Forms represent the common part of many varied things. In Socrates' speech in the Symposium, he explains how to discover the form of beauty: looking at one beautiful thing, then another, at last you should be able to see what is common to them all, that is, beauty itself, not a particular beautiful thing.
Thus, there is no form of any particular beautiful person. There is a form of beauty that beautiful people draw on. Nor could there be an infinite number of forms for an infinite number of conceivable people. As demonstrated in Parmenides (in a different context), the existence of an infinite number of forms is fatal to the theory. There is no reason to believe that an infinite number of forms is the source of an infinite number of sensible things; everything that exists has to be attributable to a finite number of forms for the theory to have any explanatory power. There can't be a form for everything. We see this again at the very end of Timaeus, where the different types of animals are derived from only four different forms.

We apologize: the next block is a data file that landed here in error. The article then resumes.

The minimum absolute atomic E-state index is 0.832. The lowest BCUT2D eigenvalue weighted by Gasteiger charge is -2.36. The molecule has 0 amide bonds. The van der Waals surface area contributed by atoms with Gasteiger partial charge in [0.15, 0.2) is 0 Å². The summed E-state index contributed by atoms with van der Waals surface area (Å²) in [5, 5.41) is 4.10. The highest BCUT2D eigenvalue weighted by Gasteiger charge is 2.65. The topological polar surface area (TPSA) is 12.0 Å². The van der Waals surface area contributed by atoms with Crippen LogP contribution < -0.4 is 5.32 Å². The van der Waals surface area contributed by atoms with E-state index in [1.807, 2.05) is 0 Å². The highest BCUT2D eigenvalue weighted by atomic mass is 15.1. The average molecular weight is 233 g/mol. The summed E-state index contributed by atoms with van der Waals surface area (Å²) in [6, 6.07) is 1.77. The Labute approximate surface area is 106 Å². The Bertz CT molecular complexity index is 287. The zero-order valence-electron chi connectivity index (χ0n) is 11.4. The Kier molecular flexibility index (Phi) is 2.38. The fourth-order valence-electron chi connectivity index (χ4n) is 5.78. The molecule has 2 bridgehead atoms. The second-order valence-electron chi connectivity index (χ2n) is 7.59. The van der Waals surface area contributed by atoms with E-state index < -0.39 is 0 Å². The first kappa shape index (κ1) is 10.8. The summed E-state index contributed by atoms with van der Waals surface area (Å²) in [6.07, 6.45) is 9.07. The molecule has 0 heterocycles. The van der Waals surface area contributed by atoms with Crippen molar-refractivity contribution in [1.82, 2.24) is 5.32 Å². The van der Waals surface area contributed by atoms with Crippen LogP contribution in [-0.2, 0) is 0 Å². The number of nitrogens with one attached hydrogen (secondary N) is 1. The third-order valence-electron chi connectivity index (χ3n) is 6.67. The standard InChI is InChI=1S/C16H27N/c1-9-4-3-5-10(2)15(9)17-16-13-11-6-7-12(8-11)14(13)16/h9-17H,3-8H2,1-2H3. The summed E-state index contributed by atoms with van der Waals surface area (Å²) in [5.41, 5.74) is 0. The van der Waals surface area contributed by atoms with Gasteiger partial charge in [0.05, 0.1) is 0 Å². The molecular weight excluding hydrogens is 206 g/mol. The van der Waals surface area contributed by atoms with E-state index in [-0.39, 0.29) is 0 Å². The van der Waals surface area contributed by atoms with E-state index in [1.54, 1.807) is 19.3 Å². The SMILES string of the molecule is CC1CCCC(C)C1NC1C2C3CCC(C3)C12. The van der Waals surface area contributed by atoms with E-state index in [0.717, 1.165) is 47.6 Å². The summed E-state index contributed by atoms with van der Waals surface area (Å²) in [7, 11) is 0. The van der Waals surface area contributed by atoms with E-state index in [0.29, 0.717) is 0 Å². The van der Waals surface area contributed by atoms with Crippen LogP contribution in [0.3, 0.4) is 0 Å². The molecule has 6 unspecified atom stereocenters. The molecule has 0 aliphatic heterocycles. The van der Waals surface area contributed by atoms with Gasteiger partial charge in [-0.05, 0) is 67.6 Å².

Nor could there be a form of an imperfectly-drawn square. The forms are perfect. When a person draws a square imperfectly, he is thinking about the perfect square but failing to make an exact imitation of it. The forms of the shapes are described in Timaeus. Triangles are said to be the source of solids and even the elements. These are not imperfectly-drawn triangles, but perfect triangles. So the form of an imperfectly-drawn square doesn't make sense. An imperfectly-drawn square is just that, a shape that is not drawn accurately according to the standard of the perfect square. Its existence is only in the sensible world, as an imitation of the perfect square that can be perceived in the mind. We can see the form of the square by looking at the "squareness" of things that resemble this perfect square, which reminds us of the square that is already known to the soul, according to Plato's doctrine that all knowledge is recollection (in Phaedo and elsewhere).